Thursday, January 14, 2010

Antioch Bookplate Company I

Antioch Bookplate Company


Edith Anderson Rights

Suddenly my attention has been focused on the Antioch Publishing Company (formerly the Antioch Bookplate Company) a concern with which most Americans who love books are familiar. [All facts about the history of Antioch Bookplate Company and any quotations used in this article were taken from the company’s publications: catalogs, brochures, and online web sites.] The spark for this attention was the announcement [New York Sun, June 14, 2007] that Antioch College (founded by Horace Mann) of Yellow Springs, Ohio, plans to close its doors on July 1, 2008, because it can no longer function in a fiscally valid manner. A few days later concern was expressed about the future of the periodical Antioch Review, a publication earlier spun off from its parent institution; unlike the Antioch Publishing Company which had never been officially a part of the college.

The Antioch Bookplate Company (the earlier name) is, so far as I can determine, the only business that has provided bookplate services for nearly a century, had absorbed an unknown number of their smaller competitors and is still the principal producer of universal bookplates in the United States. Small bookplate divisions still exist in companies, a few companies have survived more than a few years, and new companies still appear, but Antioch Bookplate Company is the largest and best known in the United States.

As early as 1946, I (then a college student) chose the Antioch bookplate G9 for use in my personal library. Later, in two decades (1984-2004) of inspecting institutional bookplate collections I saw and photocopied for my own use those advertising brochures and bookplate catalogues as appeared in these collections in order to identify properly some of the bookplates that had entered my collection. Any inspection of a bookplate collection created in the early 20th Century may well disclose a small brochure produced by a graphic artist who offers a group of designs from which an individual could choose a bookplate; any number of these entrepreneurs solicited business in this manner, although most collections have only one or two of these brochures. Most of those bookplate brochures by individual artists had no publication date although in some cases a date can be surmised from the age of the collections in which they appear. So far the only other significant 20th Century catalog, that I have seen, came from the firm Berliner & McGinnis.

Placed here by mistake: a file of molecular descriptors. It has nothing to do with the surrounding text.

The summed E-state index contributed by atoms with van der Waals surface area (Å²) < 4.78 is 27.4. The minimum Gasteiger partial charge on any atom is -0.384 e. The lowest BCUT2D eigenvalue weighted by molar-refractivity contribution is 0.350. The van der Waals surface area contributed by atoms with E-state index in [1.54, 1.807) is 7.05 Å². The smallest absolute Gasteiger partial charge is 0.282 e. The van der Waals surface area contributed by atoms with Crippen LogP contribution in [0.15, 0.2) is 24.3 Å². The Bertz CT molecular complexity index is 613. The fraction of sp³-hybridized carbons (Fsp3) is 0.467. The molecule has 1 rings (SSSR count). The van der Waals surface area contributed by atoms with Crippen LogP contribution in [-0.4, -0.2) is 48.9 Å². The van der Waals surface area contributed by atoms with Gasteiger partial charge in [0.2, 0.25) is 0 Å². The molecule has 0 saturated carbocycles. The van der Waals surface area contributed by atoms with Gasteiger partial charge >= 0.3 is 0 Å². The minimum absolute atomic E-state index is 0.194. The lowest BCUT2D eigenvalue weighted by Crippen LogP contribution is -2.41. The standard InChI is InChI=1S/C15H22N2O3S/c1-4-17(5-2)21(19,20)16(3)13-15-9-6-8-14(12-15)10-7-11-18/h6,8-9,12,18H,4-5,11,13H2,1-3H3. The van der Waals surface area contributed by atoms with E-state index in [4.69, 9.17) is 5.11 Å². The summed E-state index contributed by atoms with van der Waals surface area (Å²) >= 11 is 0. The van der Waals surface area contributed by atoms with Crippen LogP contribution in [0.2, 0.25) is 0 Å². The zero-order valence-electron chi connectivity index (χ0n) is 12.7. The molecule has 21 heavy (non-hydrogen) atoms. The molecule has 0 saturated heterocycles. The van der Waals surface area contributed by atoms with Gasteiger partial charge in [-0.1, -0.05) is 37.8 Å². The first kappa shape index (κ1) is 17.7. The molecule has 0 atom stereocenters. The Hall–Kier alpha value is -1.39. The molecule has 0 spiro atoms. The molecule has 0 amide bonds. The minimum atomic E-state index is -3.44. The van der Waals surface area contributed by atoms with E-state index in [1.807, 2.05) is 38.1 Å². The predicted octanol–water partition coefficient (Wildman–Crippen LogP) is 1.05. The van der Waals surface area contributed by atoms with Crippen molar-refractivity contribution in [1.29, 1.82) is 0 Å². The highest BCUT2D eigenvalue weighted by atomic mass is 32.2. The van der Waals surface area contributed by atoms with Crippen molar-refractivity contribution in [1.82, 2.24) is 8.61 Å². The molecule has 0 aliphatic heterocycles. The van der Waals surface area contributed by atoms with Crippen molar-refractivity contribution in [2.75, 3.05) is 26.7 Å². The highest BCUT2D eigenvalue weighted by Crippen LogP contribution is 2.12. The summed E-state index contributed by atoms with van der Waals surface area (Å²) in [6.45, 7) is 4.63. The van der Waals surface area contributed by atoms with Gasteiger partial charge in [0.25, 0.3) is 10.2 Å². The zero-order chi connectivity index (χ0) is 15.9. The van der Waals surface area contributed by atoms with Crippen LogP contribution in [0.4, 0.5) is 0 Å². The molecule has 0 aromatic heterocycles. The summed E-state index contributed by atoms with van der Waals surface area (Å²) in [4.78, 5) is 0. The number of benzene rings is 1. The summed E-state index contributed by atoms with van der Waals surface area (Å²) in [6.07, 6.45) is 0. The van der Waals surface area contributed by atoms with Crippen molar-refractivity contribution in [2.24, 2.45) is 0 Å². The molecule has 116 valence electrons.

1. I am gathering thoughts for a paper I am writing, and I need outside voices in this matter.

    In your opinion, should bookplates have a place in the history of printmaking?

    Do you think they were any less sophisticated than other etchings and wood engravings?

    And what makes you say that?

    Thank you.

    Karl Marxhausen
    Artist and Teacher
    Missouri USA

    1. Yes, Karl, I do think that bookplates should have a place in the history of printmaking. After all, it is a wee print. I don't think they were any less sophisticated. They were simply wee pieces of art to show ownership of one's book.

  2. The June 20th posting on my bookplate blog is also about Antioch Bookplates and may also interest you.
    Lew Jaffe

  3. Hi. I think it's such a shame that Antioch will close, given the fact they have been in the business for such a long time. But that's how things are, nothing to do!